Hydrogen-powered (H2) fuel cell vehicles are enabling emission-free electromobility with long ranges and short refuelling times. Depending on the manufacturing process or on transport to the filling station, however, hydrogen may contain impurities which can damage the fuel cells. In order to be able to guarantee the required long service life of fuel cells in vehicles, it is necessary to check the hydrogen quality regularly to make sure that it meets the demands. The ZSW has developed tools for cost-effective checks on hydrogen quality at refueling stations (HRS) and filling points.
Fuel cell vehicles (FCEV) are refueled at hydrogen refueling stations (HRS). The refueling process is comparable to that of gasoline or diesel vehicles. In 2009, the first HRS was opened to the public in Germany. Currently (2021), there are around 100 operational HRS for fuel cell cars (700 bar tanks) in Germany, and more are on the way. The development of a filling station network for fuel cell commercial vehicles (350 bar tanks) started in Germany last year (2020), six filling stations are currently (09/21) already in operation. Real-time information on the HRS network in Germany and neighboring countries is shown at h2.live.
In Germany, DIN EN 17127 (guideline for H2 refueling technology and quality assurance) is legally binding under the European Alternative Fuel Infrastructure Directive (AFID). Therefore, hydrogen refueling stations in Germany must pass a series of acceptance tests defined in SAE J2601 and ISO 19880-1 before being approved. The tests check for safe shutdown when limits are exceeded or not met, correct compliance with refueling ramps or refueling protocols, and response to signals from the vehicle. For the test reports, a report template is used in Germany and in the future worldwide, which was largely created by the ZSW.
Hydrogen refueling stations (HRS) in Germany must pass a series of acceptance tests defined in SAE J2601 and ISO 19880-1 before they can be released. With the "Fueling Station Test Module" (FSTM), ZSW has developed a mobile test system in 2018 to perform these tests for PWK-HRS. So far, 26 fueling station acceptance tests have been performed (09/2021). For the acceptance of hydrogen refueling stations for heavy-duty vehicles, no suitable test equipment is currently available in Europe. Therefore, the tests have to be carried out with commercial vehicles, which is time-consuming. In order to reduce the time required and simplify the logistics for the tests, the ZSW has applied for funds to expand the existing FSTM for the acceptance of HeavyDuty-HRS.
An open challenge in refueling is determining the exact amount of hydrogen dispensed. For liquid fuels, this process is established and relatively simple. In the case of gaseous hydrogen, it still requires completely new methods and measuring equipment. The devices approved by the PTB (Physikalisch-Technische Bundesanstalt) so far are based on gravimetric measurements and require unacceptably long on-site measurement times. The ZSW has therefore applied for funds to qualify a transfer meter available on the market as a standard for hydrogen quantity measurement with short measuring times. Positive preliminary tests have already been carried out together with the PTB.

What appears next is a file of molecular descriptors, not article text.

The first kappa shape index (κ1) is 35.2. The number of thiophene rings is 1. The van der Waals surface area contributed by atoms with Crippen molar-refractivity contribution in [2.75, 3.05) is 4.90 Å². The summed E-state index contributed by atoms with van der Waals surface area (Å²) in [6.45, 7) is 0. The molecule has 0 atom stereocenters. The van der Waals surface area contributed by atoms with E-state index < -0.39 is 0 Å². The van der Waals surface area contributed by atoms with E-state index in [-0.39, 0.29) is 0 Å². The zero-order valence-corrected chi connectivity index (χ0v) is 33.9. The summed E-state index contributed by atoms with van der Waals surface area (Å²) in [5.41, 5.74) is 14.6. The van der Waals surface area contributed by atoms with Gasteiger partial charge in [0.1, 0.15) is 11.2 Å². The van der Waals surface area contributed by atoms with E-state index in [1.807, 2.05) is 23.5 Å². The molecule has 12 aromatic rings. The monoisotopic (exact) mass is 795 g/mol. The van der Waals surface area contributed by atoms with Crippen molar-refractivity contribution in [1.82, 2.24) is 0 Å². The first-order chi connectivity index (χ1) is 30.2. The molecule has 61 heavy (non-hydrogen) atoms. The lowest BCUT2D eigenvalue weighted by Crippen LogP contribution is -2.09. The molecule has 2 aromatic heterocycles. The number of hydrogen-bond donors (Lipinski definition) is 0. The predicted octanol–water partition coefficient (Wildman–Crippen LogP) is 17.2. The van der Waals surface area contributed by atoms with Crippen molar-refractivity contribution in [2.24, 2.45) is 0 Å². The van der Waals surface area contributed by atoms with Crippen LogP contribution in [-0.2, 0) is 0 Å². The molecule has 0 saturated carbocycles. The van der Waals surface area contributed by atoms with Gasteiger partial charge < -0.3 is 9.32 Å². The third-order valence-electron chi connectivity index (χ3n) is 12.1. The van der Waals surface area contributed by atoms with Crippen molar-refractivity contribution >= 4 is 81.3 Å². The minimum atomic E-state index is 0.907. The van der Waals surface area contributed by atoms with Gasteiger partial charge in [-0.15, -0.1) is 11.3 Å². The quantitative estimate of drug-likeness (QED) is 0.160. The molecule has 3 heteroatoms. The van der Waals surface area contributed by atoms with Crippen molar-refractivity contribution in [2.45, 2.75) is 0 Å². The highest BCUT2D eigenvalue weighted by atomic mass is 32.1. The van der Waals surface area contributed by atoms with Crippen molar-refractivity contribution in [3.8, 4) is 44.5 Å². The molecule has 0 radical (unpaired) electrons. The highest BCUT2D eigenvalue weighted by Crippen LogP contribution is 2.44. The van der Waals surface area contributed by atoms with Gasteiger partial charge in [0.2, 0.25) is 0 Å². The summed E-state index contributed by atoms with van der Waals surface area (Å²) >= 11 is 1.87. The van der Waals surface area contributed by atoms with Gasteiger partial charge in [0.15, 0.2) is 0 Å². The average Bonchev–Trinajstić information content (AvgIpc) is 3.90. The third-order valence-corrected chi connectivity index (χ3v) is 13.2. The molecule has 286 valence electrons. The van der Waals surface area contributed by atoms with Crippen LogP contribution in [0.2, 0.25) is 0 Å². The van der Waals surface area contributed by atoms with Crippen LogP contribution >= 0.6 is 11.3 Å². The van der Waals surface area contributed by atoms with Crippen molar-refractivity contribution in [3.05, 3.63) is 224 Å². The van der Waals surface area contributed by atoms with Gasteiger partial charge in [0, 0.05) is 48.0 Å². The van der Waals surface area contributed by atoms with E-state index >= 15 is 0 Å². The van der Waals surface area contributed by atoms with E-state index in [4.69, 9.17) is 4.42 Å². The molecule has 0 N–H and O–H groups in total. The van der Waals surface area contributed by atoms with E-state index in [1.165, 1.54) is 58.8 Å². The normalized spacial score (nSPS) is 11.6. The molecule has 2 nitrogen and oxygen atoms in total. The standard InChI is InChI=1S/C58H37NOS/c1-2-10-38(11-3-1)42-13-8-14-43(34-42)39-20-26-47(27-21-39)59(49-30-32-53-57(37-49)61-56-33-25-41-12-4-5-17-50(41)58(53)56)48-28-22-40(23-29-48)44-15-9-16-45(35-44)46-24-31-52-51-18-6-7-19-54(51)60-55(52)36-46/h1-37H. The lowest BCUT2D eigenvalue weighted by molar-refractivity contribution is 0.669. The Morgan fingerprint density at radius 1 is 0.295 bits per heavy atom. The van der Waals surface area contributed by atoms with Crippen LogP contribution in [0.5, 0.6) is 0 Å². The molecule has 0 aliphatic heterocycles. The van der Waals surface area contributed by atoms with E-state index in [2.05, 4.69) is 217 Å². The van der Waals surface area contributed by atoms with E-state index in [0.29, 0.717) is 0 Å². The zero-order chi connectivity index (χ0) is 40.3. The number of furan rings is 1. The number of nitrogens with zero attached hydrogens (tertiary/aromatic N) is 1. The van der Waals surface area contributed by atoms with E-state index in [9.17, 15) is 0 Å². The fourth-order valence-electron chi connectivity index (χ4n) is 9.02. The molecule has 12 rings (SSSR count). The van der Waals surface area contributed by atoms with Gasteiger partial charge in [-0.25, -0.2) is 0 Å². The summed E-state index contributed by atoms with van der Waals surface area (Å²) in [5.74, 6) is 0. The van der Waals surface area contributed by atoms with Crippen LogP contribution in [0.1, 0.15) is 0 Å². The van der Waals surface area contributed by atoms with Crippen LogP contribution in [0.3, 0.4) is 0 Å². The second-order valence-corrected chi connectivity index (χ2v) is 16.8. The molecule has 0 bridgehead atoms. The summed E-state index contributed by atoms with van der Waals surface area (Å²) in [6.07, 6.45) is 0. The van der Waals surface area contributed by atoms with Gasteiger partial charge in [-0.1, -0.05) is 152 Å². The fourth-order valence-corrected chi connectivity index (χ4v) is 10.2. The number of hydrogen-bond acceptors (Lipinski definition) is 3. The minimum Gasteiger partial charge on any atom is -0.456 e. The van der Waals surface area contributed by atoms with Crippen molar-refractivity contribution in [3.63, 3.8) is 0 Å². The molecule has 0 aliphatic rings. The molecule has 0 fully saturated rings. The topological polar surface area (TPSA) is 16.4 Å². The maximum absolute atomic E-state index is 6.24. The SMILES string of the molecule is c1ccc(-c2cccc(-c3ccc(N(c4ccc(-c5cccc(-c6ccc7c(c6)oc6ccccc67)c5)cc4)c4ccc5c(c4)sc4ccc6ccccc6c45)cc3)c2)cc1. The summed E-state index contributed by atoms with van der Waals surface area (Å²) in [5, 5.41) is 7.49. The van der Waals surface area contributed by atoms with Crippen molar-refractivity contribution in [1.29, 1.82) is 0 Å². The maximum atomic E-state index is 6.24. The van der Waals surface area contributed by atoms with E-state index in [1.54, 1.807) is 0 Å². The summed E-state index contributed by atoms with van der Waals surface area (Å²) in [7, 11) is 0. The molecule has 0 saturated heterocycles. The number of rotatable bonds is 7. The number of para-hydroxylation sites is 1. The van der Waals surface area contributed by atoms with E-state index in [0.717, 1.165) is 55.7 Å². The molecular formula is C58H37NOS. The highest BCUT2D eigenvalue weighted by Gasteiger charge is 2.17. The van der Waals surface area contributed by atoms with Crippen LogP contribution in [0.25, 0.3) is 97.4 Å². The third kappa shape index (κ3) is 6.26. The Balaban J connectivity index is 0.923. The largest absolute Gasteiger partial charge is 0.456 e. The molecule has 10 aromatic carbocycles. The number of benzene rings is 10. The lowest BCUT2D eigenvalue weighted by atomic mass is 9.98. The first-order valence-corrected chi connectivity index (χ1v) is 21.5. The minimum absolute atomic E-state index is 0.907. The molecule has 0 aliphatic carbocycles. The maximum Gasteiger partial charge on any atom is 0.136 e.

To protect fuel cells in vehicles from impurities in the hydrogen, the hydrogen delivered to filling stations must meet the international quality standards ISO 14687, SAE J2719 and, in Germany, the legally binding DIN EN 17124. Verifying these standards is time-consuming and requires an appropriate fleet of equipment.
ZSW's own HyLaB (Laboratory for Hydrogen Quality) is equipped for this and can provide this proof - and has already done so in many projects. In 2019, the HyLaB was one of only three laboratories worldwide in the "Interlaboratory Comparison for hydrogen purity analysis" of the MetrohyVe project that was within the maximum permitted measurement deviations in all measurements.
However, the hydrogen quality standards mentioned are based on work that is more than 17 years old and can be transferred to the requirements of today's and future fuel cell systems and operating conditions only to a limited extent. In order to create the data basis for an urgently needed update of the standards, around 300 long-term measurements with various pollutants, pollutant concentrations, fuel cell components and load cycles are therefore currently being carried out at the ZSW and partner institutes as part of the H2Fuel project.
The proof of hydrogen quality according to the standard is time-consuming and thus expensive and can therefore not be continuously represented by offline analysis in the laboratory. In addition, pollutants not included in the standard can also cause lasting damage to fuel cells (e.g. pollutants from modified manufacturing processes, other means of transport or new filling station technology).
Detecting these unknown substances with the highly specialized analysis technology in the laboratory is hardly possible. The ZSW is thus developing a simple, safe and relatively inexpensive procedure based on "fuel cell as quality sensor" for permanent quality monitoring of hydrogen.